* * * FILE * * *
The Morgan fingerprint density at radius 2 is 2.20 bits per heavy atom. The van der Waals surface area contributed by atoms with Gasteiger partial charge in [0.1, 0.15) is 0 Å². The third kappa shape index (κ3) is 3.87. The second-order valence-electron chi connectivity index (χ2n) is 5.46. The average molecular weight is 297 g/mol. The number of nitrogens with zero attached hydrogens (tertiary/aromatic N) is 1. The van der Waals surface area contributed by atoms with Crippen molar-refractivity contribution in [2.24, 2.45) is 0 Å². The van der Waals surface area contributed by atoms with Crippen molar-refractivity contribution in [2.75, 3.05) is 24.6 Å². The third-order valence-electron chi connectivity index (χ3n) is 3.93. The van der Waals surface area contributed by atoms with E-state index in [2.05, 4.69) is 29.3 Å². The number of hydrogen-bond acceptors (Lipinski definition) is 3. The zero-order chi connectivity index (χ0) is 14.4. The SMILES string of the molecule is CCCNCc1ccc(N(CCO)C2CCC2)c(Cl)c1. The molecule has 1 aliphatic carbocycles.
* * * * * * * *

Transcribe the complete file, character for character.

The Morgan fingerprint density at radius 2 is 2.20 bits per heavy atom. The van der Waals surface area contributed by atoms with Gasteiger partial charge in [0.1, 0.15) is 0 Å². The third kappa shape index (κ3) is 3.87. The second-order valence-electron chi connectivity index (χ2n) is 5.46. The average molecular weight is 297 g/mol. The number of nitrogens with zero attached hydrogens (tertiary/aromatic N) is 1. The van der Waals surface area contributed by atoms with Crippen molar-refractivity contribution in [2.24, 2.45) is 0 Å². The van der Waals surface area contributed by atoms with Crippen molar-refractivity contribution in [2.75, 3.05) is 24.6 Å². The third-order valence-electron chi connectivity index (χ3n) is 3.93. The van der Waals surface area contributed by atoms with E-state index in [2.05, 4.69) is 29.3 Å². The number of hydrogen-bond acceptors (Lipinski definition) is 3. The zero-order chi connectivity index (χ0) is 14.4. The SMILES string of the molecule is CCCNCc1ccc(N(CCO)C2CCC2)c(Cl)c1. The molecule has 1 aliphatic carbocycles.